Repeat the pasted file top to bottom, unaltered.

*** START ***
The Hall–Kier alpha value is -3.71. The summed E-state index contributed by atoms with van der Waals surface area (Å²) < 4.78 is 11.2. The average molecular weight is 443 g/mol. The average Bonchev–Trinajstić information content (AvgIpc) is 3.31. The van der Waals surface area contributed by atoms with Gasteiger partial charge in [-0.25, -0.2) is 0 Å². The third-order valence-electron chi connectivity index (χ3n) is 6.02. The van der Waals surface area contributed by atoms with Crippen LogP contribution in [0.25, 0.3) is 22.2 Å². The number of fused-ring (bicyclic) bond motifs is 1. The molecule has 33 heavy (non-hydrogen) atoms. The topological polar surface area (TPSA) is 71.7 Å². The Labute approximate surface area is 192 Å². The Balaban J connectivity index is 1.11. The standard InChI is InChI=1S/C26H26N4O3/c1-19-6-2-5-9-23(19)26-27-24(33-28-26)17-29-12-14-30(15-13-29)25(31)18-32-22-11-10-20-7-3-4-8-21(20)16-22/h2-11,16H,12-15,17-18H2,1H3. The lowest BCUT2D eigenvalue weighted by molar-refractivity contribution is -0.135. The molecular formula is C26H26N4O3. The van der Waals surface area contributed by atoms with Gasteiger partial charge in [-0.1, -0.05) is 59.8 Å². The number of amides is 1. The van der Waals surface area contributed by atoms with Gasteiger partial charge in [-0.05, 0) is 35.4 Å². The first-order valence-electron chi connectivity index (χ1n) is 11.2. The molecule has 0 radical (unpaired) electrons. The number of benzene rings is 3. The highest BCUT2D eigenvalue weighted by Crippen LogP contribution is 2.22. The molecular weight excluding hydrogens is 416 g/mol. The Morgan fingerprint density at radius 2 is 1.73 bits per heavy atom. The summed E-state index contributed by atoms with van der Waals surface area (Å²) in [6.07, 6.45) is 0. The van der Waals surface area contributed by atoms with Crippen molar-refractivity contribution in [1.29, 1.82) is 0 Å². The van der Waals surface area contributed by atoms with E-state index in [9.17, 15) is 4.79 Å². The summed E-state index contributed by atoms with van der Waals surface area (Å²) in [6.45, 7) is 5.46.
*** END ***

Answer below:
The Hall–Kier alpha value is -3.71. The summed E-state index contributed by atoms with van der Waals surface area (Å²) < 4.78 is 11.2. The average molecular weight is 443 g/mol. The average Bonchev–Trinajstić information content (AvgIpc) is 3.31. The van der Waals surface area contributed by atoms with Gasteiger partial charge in [-0.25, -0.2) is 0 Å². The third-order valence-electron chi connectivity index (χ3n) is 6.02. The van der Waals surface area contributed by atoms with Crippen LogP contribution in [0.25, 0.3) is 22.2 Å². The number of fused-ring (bicyclic) bond motifs is 1. The molecule has 33 heavy (non-hydrogen) atoms. The topological polar surface area (TPSA) is 71.7 Å². The Labute approximate surface area is 192 Å². The Balaban J connectivity index is 1.11. The standard InChI is InChI=1S/C26H26N4O3/c1-19-6-2-5-9-23(19)26-27-24(33-28-26)17-29-12-14-30(15-13-29)25(31)18-32-22-11-10-20-7-3-4-8-21(20)16-22/h2-11,16H,12-15,17-18H2,1H3. The lowest BCUT2D eigenvalue weighted by molar-refractivity contribution is -0.135. The molecular formula is C26H26N4O3. The van der Waals surface area contributed by atoms with Gasteiger partial charge in [-0.1, -0.05) is 59.8 Å². The number of amides is 1. The van der Waals surface area contributed by atoms with Gasteiger partial charge in [-0.05, 0) is 35.4 Å². The first-order valence-electron chi connectivity index (χ1n) is 11.2. The molecule has 0 radical (unpaired) electrons. The number of benzene rings is 3. The highest BCUT2D eigenvalue weighted by Crippen LogP contribution is 2.22. The molecular weight excluding hydrogens is 416 g/mol. The Morgan fingerprint density at radius 2 is 1.73 bits per heavy atom. The summed E-state index contributed by atoms with van der Waals surface area (Å²) in [6.07, 6.45) is 0. The van der Waals surface area contributed by atoms with Crippen molar-refractivity contribution in [1.29, 1.82) is 0 Å². The van der Waals surface area contributed by atoms with E-state index in [9.17, 15) is 4.79 Å². The summed E-state index contributed by atoms with van der Waals surface area (Å²) in [6.45, 7) is 5.46.